By the end of that old episode, Kirk defeated Khan’s attempt to seize the Enterprise… but rather than subjecting Khan and his people to the “waste” of a reorientation facility he drops them off on an untamed world for Khan to conquer, a decision Khan proudly approves of and agrees to.  Kirk opts to do this and cut off an objection from Dr. McCoy.  Spock merely noted that it would be interesting in another century to consider what plant grew from the seed Captain Kirk planted that day.  (Of course we all found out what came of Kirk’s confident quick fix… Moby Dick quotes, screaming into a communicator, and tear-inducing bagpipes.)

Of course, the death of Spock in the 1982 film is mirrored by a self-sacrificing Kirk in Darkness. Pine’s Kirk is one who, unlike Shatner’s Kirk, learns early that there are prices that you should not force others to pay for you. This has disappointed some fans who believe the emotional moment was unearned because there have not been decades of continuity.  This is mistaken, the poignancy of Spock’s death in Wrath of Khan derived from the story of the film alone.  We were shown a Kirk who lectured cadets on how to deal with a Kobayashi Maru test, a test he took three times and cheated to win.  This was a Kirk who let other people, from his former lover Carol Marcus, to the son David he never knew about, to Khan Noonien Singh, to his own friend Mr. Spock, pay the price for his clever games at cheating death and consequence.  Kirk and Khan were great foils for each other in 1982 because they were both men who had little remorse about using other people toward the end of self-perceived greatness.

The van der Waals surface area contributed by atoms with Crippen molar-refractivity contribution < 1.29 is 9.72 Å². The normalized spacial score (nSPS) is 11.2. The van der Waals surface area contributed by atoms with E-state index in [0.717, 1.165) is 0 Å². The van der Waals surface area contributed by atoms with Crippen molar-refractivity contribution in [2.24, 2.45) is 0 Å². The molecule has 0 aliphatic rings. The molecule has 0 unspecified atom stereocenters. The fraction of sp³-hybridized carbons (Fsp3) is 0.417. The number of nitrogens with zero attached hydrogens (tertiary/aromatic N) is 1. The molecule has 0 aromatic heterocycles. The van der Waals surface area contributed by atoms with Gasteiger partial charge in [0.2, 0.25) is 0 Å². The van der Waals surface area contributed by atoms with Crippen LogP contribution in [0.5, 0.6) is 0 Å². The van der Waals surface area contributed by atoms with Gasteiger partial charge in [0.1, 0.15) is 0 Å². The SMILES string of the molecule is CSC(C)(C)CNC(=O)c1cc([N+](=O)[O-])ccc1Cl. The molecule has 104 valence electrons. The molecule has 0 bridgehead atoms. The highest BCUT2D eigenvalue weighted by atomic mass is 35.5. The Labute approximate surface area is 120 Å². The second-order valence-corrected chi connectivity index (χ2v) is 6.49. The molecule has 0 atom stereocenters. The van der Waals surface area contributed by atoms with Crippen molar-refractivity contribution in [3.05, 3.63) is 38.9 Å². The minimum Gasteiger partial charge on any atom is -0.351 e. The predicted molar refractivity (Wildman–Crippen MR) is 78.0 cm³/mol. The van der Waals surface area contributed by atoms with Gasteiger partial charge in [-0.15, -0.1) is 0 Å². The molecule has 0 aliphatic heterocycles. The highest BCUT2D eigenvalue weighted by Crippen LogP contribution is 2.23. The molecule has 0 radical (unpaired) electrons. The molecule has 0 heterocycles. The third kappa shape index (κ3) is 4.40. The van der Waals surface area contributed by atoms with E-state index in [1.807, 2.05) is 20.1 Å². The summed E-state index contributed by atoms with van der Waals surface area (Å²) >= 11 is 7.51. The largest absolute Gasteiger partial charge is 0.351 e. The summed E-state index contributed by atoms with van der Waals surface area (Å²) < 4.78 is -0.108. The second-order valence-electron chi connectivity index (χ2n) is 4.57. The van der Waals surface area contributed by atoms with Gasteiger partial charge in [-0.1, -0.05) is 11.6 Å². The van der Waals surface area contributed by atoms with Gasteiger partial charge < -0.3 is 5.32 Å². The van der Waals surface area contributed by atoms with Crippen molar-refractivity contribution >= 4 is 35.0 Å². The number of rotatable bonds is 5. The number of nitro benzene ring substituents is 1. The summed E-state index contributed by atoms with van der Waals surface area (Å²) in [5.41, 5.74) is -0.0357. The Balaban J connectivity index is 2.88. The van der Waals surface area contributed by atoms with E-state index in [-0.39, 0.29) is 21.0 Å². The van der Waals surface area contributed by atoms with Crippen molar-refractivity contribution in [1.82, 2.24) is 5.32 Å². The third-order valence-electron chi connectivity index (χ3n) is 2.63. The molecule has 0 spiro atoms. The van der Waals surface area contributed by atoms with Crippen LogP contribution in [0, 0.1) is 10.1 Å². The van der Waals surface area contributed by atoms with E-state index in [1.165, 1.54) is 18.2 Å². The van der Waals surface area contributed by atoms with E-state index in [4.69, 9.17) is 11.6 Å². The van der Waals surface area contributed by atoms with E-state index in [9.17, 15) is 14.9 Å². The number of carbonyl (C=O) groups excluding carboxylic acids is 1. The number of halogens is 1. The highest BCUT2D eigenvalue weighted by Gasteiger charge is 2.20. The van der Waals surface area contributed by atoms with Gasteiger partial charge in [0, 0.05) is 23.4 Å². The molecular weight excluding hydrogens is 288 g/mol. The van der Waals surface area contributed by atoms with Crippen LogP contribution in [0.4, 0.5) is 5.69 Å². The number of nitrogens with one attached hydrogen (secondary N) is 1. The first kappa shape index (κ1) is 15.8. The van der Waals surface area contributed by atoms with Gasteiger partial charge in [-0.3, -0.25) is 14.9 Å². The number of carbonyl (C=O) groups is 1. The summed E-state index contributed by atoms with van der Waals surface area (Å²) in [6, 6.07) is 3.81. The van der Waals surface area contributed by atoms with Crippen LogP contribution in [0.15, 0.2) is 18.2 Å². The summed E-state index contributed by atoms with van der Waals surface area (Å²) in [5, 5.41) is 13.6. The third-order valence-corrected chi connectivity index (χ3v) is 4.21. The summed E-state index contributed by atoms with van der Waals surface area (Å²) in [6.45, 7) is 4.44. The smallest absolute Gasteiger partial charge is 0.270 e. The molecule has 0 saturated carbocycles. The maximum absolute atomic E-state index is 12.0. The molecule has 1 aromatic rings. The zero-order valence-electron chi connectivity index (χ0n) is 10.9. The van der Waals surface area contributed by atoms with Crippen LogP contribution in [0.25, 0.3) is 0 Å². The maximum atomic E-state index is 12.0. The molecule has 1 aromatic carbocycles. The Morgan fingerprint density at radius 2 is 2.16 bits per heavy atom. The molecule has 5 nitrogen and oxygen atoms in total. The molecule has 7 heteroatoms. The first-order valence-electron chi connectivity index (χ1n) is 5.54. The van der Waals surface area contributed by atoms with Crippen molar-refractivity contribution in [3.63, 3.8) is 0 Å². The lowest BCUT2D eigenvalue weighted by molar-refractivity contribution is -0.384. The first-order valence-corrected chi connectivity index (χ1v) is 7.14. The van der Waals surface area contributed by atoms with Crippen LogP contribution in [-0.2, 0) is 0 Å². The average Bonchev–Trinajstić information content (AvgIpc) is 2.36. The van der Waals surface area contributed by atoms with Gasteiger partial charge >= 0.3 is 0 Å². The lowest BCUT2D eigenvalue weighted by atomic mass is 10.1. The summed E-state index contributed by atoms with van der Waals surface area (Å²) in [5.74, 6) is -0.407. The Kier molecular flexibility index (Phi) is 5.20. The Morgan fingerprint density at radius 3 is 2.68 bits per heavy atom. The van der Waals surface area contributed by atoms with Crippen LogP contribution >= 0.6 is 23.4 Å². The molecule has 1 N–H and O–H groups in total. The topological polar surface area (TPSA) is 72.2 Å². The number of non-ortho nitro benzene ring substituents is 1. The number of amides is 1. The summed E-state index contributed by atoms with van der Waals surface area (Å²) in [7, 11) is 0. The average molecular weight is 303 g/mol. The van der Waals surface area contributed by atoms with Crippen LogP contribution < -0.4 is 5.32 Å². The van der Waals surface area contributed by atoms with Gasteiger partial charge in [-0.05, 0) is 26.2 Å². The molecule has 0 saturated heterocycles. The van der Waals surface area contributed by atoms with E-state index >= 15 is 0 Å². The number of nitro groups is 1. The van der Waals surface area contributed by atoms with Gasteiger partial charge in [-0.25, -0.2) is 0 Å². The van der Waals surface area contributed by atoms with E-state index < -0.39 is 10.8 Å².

Star Trek Into Darkness can neither benefit from nor be shackled by Shatner’s James Tiberius Kirk, and so it gives us a new Kirk who is warned by everyone from Admiral Pike to Scotty that he needs to listen to the crew he’s been given, to let his shipmates and friends second-guess his impulses so that he doesn’t make decisions that will kill everyone he cares about. Star Trek Into Darkness isn’t telling us a story of a Shatner Kirk whose mistakes Spock winds up paying for, it’s telling us the story of men and women trying to keep Pine’s Kirk from becoming Shatner’s Kirk to begin with. Only time will tell if he – or we – will heed the inherently timeless wisdom:

“Without counsel plans fail, but with many advisers they succeed.”

– Proverbs 15:22

 (The prolific Jeremiah Lawson has also written a multi-part series on Batman for Mockingbird that’s worth checking out.)